This may just be a coincidence, but hours after Fletcher posted about the Williamses, I got a few emails from the sierragamers.com website's mailing list with well wishes to Ken and Roberta and a gentle urging for them to come back into gaming. I've never had a single email from that mailing list in over year until yesterday. ;-)

I got involved with a bit of a game development experiment at the site a while back. Fans of the Sierra adventure games got together and decided to see if they could make a game through an online collaboration. However, it kind of fell through as many of us realized that it just can't be a part-time endeavor (not as a group effort, strictly online). However, I was impressed that Ken agreed to cover development costs of software purchases and such if we constructed a sound plan. So... it's not like Ken isn't interested in computers and gaming any more... just that I don't think he's interested in the hands-on aspect.

Anyway, just thought I'd share that with you guys.

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I agree with pretty much everything you've said, jnikos. However...

jnikos:
Beyond the novelty of the control scheme, which is still too new to tire just yet, the Wii is just kind of underpowered. This is a point I've only recently taken to heart when I realized on watching the new gameplay demo for Assassin's Creed that processing power can be hitched to more plows than just independent physics engines for each of a volleyball player's two breasts.

...I don't see under-powered processors as a hindrance. Game designers are always "limited" to the power of system specs. Would Metal Gear Solid for the PS1 be a bad game if it were released on the market today as is?

I guess I'm not much of a technologist though. Maybe the need for processing power is all relative. I don't have an HDTV, my computer is 7 years old, I play old DOS games, and I'm married... ;-)

Going through some of the thoughts on this thread I've come to the conclusion that the main problem with the wii so far is that there is no room in any of the games to really become an expert. And this, I believe, is due to the lack of versatility in the controller no less.

You can argue for getting the perfect game in bowling etc, but the truth is that there is a lot of random swinging and hoping involved in most wii games that does not (and for the time being will not) translate into, say, stringing together a perfect 30 hit combo in soul caliber.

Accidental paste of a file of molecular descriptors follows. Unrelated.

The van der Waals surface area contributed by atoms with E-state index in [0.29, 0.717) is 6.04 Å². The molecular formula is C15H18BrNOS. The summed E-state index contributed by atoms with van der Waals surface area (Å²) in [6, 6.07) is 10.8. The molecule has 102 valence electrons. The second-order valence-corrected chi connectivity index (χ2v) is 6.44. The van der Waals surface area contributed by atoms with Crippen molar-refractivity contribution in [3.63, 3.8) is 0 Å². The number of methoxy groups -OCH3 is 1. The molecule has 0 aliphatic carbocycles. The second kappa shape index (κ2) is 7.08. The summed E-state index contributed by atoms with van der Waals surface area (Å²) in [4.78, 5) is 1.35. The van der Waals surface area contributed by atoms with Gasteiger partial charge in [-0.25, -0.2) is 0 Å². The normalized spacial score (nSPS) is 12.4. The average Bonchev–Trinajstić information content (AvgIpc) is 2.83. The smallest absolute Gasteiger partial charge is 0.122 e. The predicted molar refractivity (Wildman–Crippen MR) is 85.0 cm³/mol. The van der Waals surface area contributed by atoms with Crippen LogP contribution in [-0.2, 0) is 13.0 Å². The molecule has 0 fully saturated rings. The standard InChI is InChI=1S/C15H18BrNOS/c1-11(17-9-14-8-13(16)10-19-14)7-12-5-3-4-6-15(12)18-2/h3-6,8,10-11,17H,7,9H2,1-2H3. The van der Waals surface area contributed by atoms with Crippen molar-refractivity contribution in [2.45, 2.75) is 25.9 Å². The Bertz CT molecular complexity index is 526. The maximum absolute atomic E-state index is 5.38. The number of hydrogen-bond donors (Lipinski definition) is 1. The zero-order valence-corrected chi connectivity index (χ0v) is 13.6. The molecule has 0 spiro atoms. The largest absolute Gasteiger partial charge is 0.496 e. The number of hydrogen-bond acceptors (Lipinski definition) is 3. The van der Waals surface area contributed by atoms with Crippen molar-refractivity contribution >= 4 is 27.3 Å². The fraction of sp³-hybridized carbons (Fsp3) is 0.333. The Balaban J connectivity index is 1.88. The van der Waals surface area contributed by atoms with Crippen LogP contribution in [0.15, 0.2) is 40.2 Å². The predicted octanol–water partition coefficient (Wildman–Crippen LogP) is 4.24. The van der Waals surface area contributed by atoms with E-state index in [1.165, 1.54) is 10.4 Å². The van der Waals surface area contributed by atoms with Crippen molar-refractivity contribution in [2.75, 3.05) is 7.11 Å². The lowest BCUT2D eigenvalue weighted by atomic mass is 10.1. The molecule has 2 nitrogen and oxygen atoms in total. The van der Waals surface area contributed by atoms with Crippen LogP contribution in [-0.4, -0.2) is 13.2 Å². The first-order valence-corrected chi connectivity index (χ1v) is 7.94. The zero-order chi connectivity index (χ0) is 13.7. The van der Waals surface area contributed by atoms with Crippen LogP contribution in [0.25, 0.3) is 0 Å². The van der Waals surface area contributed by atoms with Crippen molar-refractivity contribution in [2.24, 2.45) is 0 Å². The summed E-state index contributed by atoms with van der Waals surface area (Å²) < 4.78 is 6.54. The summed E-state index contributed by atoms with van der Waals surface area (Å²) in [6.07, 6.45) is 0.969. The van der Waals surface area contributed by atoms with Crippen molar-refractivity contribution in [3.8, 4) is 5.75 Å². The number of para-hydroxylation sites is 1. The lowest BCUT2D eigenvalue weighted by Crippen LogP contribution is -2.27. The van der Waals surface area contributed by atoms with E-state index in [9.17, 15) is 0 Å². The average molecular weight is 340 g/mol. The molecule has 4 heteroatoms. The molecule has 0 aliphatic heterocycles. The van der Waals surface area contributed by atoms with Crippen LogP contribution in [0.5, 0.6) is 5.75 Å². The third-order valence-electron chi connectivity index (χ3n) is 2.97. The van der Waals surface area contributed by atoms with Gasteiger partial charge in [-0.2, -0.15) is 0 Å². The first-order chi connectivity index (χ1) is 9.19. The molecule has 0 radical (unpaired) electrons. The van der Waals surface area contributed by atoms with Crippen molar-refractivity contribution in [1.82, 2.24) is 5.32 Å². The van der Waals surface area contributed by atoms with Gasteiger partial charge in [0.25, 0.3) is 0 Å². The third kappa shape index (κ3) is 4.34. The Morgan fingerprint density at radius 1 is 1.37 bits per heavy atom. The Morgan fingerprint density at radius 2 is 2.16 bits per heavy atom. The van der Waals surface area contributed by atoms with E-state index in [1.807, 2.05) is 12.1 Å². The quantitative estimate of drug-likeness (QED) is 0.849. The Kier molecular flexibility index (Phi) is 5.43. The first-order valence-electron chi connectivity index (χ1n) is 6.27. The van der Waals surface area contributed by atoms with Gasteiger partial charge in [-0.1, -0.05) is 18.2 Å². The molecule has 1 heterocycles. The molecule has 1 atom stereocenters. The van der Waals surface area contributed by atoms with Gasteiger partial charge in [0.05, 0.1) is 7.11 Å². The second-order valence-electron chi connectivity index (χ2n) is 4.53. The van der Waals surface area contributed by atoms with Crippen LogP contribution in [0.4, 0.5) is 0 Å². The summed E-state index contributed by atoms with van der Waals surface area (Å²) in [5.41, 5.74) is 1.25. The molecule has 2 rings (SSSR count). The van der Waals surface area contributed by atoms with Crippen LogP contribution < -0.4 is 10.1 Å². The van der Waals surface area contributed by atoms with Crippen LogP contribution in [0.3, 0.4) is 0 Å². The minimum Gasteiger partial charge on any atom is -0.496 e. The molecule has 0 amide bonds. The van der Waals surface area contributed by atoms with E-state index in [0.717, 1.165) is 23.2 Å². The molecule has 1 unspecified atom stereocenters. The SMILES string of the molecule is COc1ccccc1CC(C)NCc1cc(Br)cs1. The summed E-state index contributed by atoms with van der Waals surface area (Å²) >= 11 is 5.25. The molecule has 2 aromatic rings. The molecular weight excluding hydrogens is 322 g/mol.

The wii has reset the scoreboard for everyone, and for the time being everyone (gamers and non-gamers alike) is having fun starting from scratch and learning to play all over again. But when the hardcore gamers reach the point where they can progress no further, these games just become old hat and boring, and this is happening far too soon on the wii.

It will never be a problem for party games. Warioware, mario party, etc have never required much skill or accuracy to be fun and so they will always be fun on wii. But games like twilight princess simply need a more versatile controller to reach their full potential.

Negativity aside. Sam and Max could be awesome on the wii in a way that it never could be on the 360 or PS3 and if smash brothers brawl really ends up using gamecube controllers I will say a short prayer of thanks to the developers at nintendo. The game is not over yet.

I noticed a number of people that have commented have little to no experience with the Wii. You have concerns, thats fine, but you can't possibly make the proper assessment of the console with 15 minutes of playtime.

The bow in TP doesn't require "true to life" motion to execute a shot. It uses the pointer to aim. Once I got used to that it was amazing. I am playing ocarina now, and I've tried wind waker again. The aim control in both of those games simply doesn't compare to the accuracy of the Wiimote pointing.

The console has been out for 5 months, give some time for quality titles to reach shelves. It has few good games at this point. There was a recent article about the "skill stick revolution" a few weeks back. How long did it take to add this feature? Almost an entire generation of the standard two analog stick set up. Give it time, the Wii will have quality titles in due time.

wii is going to have quality titles in due time, what do you base that assessment on the gamecubes library?

more over if 15 minutes isn't enough time, then perhaps nintendo should have had a different demo in there kiosk, I perceive the wii to be a gimmick and there stupid kiosk is not going to sway me into buying one of there lame consoles.